The combination that we have right now between this car and a lot of the tires, somebody needs to wake up and understand and listen to these guys. They are not just hollering this. Tony finished second and he was complaining about that. Junior finished, I guess maybe third the other day, and he had some words, too.
I know that a lot of people say, well, don't take it in the press and let the media have it first; go to them, but we've been doing that I believe. I've tried to tell the people at NASCAR with this particular car, Goodyear needed to develop a different tire. We can't race the same tire on the Nationwide cars that is going to be any good for the Cup cars. That's just plain and simple.
If they make a tire that's going to withstand the amount of downforce and the things that they can do with the coal binding and everything in the Nationwide Series, if they make a tire that's going to withstand that, which I know that's their job to make a tire that's not going to fail; then that tire is going to be way, way too hard for the Sprint Cup cars that have approximately 400 pound less downforce, if not closer to 500 pounds less downforce, and we run on bump stops versus the coal binding that they are doing over there.
That tire is not going to work; and therefore you're not going to be able to put on a good show, which is what it's all about. And I don't mean to call it a show for the reason that we're out there just putting that on or it's something that's contrived; that's not it at all. I'm saying, these guys cannot drive these cars to the point of putting on a good race for the fans, which is what our sport was built on.
So somebody is going to have to swallow their pride right now and we are going to have to have two separate tires done there. And that's not just on Goodyear's side. That would be a first improvement we could make for the Sprint Cup cars is getting a tire that's more conducive to working with that particular car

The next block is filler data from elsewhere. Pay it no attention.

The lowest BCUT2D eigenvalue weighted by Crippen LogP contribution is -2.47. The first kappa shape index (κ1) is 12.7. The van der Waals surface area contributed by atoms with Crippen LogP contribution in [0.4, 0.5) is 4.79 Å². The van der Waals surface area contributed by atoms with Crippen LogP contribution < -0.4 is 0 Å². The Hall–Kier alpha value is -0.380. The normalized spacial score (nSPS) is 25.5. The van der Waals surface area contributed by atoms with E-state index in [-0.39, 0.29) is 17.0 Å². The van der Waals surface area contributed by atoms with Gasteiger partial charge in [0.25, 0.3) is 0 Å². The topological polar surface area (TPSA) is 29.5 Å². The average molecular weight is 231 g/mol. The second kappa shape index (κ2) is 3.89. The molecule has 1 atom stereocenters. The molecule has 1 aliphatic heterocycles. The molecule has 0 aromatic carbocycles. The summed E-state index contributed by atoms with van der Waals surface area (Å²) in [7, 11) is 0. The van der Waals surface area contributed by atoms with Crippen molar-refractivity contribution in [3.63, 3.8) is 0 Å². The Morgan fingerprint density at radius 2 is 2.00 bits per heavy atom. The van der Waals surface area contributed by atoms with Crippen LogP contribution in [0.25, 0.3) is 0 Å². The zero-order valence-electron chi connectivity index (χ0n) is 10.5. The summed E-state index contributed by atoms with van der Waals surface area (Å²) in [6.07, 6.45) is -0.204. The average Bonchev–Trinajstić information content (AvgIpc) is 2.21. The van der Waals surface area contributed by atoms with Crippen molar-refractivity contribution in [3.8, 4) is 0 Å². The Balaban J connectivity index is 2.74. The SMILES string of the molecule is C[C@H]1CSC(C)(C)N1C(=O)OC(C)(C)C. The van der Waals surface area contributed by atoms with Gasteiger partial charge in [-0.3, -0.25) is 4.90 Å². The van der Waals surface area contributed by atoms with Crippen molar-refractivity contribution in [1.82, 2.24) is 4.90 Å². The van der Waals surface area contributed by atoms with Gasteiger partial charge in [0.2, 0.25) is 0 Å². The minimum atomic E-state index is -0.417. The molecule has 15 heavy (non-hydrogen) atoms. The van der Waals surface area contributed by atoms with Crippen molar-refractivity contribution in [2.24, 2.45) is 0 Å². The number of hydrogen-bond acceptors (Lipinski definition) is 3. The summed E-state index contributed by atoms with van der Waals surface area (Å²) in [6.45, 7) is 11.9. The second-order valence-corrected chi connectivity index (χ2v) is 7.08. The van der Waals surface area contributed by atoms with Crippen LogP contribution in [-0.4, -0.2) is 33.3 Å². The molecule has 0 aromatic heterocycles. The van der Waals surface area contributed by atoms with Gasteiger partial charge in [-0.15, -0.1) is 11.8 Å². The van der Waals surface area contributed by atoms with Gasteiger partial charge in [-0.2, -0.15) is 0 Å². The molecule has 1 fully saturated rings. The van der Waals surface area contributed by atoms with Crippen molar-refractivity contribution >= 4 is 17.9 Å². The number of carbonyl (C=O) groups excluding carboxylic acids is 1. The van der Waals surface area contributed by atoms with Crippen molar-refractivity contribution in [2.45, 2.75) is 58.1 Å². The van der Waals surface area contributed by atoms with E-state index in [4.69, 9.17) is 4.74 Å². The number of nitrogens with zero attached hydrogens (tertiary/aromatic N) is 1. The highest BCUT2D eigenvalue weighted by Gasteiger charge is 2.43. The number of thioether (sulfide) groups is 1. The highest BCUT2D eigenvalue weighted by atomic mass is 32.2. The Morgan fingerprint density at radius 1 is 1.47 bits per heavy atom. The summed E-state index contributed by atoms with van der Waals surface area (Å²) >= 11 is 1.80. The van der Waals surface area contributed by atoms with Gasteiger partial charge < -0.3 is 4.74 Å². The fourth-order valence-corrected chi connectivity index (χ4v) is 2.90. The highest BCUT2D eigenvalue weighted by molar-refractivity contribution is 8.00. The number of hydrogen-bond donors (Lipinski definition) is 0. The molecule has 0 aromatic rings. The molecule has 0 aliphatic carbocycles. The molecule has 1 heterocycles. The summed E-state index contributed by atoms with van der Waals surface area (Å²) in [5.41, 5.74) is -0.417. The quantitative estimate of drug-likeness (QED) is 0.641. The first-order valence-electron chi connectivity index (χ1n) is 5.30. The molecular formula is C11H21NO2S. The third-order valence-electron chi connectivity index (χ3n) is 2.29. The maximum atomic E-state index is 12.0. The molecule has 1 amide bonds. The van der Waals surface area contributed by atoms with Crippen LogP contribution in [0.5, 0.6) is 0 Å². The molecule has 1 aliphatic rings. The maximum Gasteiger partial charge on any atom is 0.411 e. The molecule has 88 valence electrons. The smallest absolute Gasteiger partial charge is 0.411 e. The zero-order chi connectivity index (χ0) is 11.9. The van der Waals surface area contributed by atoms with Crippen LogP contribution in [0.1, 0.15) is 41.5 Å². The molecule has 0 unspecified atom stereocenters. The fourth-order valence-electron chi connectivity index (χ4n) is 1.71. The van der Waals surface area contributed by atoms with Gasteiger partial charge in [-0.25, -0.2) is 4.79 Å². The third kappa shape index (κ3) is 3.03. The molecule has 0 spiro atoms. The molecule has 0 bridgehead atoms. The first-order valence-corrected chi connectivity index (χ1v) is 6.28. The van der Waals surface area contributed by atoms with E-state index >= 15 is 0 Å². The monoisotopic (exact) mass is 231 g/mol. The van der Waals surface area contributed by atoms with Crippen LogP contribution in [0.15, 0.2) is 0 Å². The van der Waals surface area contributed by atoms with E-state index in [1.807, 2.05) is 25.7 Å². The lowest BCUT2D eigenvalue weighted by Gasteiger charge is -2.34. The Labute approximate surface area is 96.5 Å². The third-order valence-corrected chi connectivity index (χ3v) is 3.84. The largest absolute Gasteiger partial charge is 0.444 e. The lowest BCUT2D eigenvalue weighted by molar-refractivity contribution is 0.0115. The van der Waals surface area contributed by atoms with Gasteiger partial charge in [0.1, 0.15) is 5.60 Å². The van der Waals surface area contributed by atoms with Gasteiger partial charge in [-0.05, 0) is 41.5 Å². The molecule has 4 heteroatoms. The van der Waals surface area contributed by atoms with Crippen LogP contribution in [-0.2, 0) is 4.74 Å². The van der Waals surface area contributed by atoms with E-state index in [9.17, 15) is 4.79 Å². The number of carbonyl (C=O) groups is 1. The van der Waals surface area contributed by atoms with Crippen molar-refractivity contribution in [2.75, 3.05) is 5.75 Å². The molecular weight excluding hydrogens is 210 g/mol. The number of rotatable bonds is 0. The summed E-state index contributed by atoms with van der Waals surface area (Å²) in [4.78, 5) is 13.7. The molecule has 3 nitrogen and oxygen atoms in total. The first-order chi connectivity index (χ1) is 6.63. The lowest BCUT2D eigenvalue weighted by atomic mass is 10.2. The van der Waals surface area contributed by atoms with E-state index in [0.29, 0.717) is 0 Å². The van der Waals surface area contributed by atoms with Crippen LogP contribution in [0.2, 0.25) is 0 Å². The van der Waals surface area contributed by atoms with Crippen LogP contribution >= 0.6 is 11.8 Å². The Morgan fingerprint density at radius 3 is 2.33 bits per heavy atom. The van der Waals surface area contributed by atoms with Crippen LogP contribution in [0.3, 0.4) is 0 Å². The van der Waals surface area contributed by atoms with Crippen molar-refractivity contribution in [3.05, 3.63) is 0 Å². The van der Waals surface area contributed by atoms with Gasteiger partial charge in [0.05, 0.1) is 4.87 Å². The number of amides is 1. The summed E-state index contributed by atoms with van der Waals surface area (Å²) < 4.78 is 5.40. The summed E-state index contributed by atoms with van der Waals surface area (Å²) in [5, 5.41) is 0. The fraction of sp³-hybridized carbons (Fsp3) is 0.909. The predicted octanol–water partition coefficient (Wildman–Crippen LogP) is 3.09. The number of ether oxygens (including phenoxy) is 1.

But there's a few changes that NASCAR could look at with that with the splitter or with the bump stops, just a couple of small changes that would help these teams and these drivers out tremendously to help make that much better racing
So I don't have a problem at all with these guys because I'm pretty sure that the majority of them have already expressed their opinion behind closed doors. So whenever we have something like that the other day that you felt like, for, literally 325 laps from the guy that won the race to the guy that finished 43rd, they felt like they were pretty much out of control, you can't put on a good race like that.
So I applaud Tony and Dale Junior for standing up and staying what they really felt.
Q. Thought I would get a comment from you. You're going to leave the car in the top 35 position, just some comment on how good it feels to do that, or if it feels good to do that and what it was like last year having to qualify for most of the races.
DALE JARRETT: Yeah, I wouldn't wish that part on anybody having to go through that, and I know that somebody has to every week. That was a stressful time, no doubt, and still is, and I don't solidly have it in there.
I made a couple of mistakes at California and Las Vegas that I feel really bad about that someone that's been racing as long as I have should have done a better job there, because my job was to get this car in the top 35. And even though we have it there right now, I need a good, a solid day on Sunday for Michael McDowell or David or whoever needs those points whenever Sunday is over.
You know, I feel good. We have raced a lot better. We've been a lot more competitive, and you know, if we can get that to where we've got all three cars when they show up at Martinsville that are in the top 35, that will just accelerate the opportunities for Michael Waltrip Racing to become even more successful
A lot of hard work and effort, and it's been nice to see that and certainly everyone at Toyota has worked extremely hard to make this a lot more successful this year, too. So hopefully again we can have a good day on Sunday and all of that will work out and all three cars will be in good shape when they go to Martinsville.
Q. What would a tire war do to NASCAR in terms of economics?
DALE JARRETT: Last time we did that, a tire war with another company, I don't know that it was a good thing and I don't know that any series anywhere around the world has ever benefitted something like that.
I just think that we have a good company in Goodyear and they have done a really good job the majority of the time over all of these years. I think that would create problems if we did that, and we don't need to get back into that. We went through that back in the early 90s, and it wasn't a good situation. We need to stay away from that if possible.